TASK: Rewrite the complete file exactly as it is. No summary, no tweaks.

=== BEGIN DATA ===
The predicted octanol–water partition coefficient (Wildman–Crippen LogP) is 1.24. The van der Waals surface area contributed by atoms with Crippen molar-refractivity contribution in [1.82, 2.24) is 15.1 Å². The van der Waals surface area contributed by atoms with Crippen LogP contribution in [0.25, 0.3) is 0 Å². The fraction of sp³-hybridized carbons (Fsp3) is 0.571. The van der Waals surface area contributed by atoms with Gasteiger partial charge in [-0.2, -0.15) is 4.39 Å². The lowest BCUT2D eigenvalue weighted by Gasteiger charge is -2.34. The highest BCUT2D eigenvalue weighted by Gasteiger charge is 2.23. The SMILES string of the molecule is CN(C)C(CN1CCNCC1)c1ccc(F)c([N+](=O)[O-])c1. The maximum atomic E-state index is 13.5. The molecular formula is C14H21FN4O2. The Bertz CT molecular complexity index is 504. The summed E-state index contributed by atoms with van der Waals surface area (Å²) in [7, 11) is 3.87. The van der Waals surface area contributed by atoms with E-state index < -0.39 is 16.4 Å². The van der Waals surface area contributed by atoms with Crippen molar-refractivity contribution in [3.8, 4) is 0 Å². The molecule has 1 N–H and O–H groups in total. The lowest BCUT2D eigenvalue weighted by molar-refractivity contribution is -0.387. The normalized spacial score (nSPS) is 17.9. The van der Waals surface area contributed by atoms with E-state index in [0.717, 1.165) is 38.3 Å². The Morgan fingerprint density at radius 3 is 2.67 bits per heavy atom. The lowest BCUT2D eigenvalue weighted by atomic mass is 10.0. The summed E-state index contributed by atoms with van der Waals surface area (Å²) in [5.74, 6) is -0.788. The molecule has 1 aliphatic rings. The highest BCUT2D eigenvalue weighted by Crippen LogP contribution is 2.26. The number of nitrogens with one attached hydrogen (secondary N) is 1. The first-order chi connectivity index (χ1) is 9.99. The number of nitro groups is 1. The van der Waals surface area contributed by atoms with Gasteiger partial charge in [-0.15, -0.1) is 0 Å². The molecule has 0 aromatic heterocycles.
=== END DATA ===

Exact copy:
The predicted octanol–water partition coefficient (Wildman–Crippen LogP) is 1.24. The van der Waals surface area contributed by atoms with Crippen molar-refractivity contribution in [1.82, 2.24) is 15.1 Å². The van der Waals surface area contributed by atoms with Crippen LogP contribution in [0.25, 0.3) is 0 Å². The fraction of sp³-hybridized carbons (Fsp3) is 0.571. The van der Waals surface area contributed by atoms with Gasteiger partial charge in [-0.2, -0.15) is 4.39 Å². The lowest BCUT2D eigenvalue weighted by Gasteiger charge is -2.34. The highest BCUT2D eigenvalue weighted by Gasteiger charge is 2.23. The SMILES string of the molecule is CN(C)C(CN1CCNCC1)c1ccc(F)c([N+](=O)[O-])c1. The maximum atomic E-state index is 13.5. The molecular formula is C14H21FN4O2. The Bertz CT molecular complexity index is 504. The summed E-state index contributed by atoms with van der Waals surface area (Å²) in [7, 11) is 3.87. The van der Waals surface area contributed by atoms with E-state index < -0.39 is 16.4 Å². The van der Waals surface area contributed by atoms with Crippen molar-refractivity contribution in [3.8, 4) is 0 Å². The molecule has 1 N–H and O–H groups in total. The lowest BCUT2D eigenvalue weighted by molar-refractivity contribution is -0.387. The normalized spacial score (nSPS) is 17.9. The van der Waals surface area contributed by atoms with E-state index in [0.717, 1.165) is 38.3 Å². The Morgan fingerprint density at radius 3 is 2.67 bits per heavy atom. The lowest BCUT2D eigenvalue weighted by atomic mass is 10.0. The summed E-state index contributed by atoms with van der Waals surface area (Å²) in [5.74, 6) is -0.788. The molecule has 1 aliphatic rings. The highest BCUT2D eigenvalue weighted by Crippen LogP contribution is 2.26. The number of nitrogens with one attached hydrogen (secondary N) is 1. The first-order chi connectivity index (χ1) is 9.99. The number of nitro groups is 1. The van der Waals surface area contributed by atoms with Gasteiger partial charge in [-0.15, -0.1) is 0 Å². The molecule has 0 aromatic heterocycles.